Rules on M&A review out

    The major banks in the Philippines are located in the Makati Central Business District.

    The exemption from mandatory review by the anti-trust body on mergers and acquisitions (M&A) below P50 billion provided under the Bayanihan We Recover as One Act took effect yesterday.

    But the Philippine Competition Commission (PCC) said it still retains oversight for M&As worth at “least P50 billion” or those that were entered into before the effectivity of Bayanihan 2 and those which exceed the applicable thresholds when the definitive agreement was signed.

    The rules on the exemptions from compulsory notification and motu proprio review, computation of new thresholds, and the option for voluntary notification of M&A transactions provided under Bayanihan 2 were published yesterday.

    The exemption from compulsory notification covers M&As with transaction values below P50 billion if entered into within two years from the effectivity of Bayanihan 2 on Sept. 15 15, 2020. The law suspends PCC’s exercise of motu proprio review for the transactions for one year.

    Prior to this, the M&A transaction thresholds for mandatory PCC review was pegged at P2.4 billion. Entities entering into an M&A that has an asset worth P6 billion also have to submit their transaction to PCC review.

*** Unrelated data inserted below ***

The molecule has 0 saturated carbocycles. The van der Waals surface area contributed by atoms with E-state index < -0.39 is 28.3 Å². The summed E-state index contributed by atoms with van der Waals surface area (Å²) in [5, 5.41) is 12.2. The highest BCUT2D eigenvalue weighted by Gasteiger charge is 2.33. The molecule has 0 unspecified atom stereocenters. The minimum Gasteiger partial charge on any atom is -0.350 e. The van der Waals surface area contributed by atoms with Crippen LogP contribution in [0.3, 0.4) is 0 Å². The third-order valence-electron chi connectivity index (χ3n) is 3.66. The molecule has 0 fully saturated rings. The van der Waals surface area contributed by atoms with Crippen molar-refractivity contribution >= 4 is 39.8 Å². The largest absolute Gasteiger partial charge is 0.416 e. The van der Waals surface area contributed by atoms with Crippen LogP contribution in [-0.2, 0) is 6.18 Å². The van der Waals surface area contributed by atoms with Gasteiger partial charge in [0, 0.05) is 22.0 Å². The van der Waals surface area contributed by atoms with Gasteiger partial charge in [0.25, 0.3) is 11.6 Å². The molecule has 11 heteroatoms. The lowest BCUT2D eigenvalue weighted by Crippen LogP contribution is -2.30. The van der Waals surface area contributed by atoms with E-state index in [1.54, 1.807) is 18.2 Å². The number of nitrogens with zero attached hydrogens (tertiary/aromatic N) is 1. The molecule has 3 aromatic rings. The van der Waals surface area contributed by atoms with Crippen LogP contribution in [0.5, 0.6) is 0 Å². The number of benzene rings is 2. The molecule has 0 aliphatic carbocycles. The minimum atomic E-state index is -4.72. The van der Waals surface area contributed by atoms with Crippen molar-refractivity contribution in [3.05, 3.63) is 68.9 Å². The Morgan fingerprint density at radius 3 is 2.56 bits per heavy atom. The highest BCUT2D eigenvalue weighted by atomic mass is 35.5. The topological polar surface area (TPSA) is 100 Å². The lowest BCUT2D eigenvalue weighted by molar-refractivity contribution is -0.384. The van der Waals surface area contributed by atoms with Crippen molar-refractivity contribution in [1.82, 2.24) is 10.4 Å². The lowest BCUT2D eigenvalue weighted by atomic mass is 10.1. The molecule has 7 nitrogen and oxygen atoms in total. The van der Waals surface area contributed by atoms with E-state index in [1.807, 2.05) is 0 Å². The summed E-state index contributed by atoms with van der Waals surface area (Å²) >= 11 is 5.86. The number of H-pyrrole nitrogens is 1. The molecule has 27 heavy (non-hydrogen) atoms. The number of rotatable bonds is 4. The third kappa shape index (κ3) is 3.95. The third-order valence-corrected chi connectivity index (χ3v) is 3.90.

The PCC said it is reviewing fivr transactions notified before Bayanihan 2’s effectivity.

    The PCC meanwhile said its power for a motu proprio review remains intact for transactions that were entered into before the effectivity of Bayanihan 2 and have not yet been the subject of PCC review, as well as those pending review by PCC before the effectivity of the law.

    “M&As that are likely to substantially lessen competition may be reviewed motu proprio after one year from Bayanihan 2’s effectivity,” the PCC said.

    It said that parties to M&As below the P50-billion threshold “may choose to voluntarily notify their transaction to undergo merger review. In its discretion, the PCC may give due course to the voluntary notification, with review periods of 45 days for Phase one and 90 days for Phase two.”

    “With fewer merger notifications expected, the PCC will intensify action in other areas of enforcing the competition law especially against anti-competitive agreements and abusive practices that harm consumers or unscrupulously take advantage of the crisis,” said PCC chairman Arsenio Balisacan.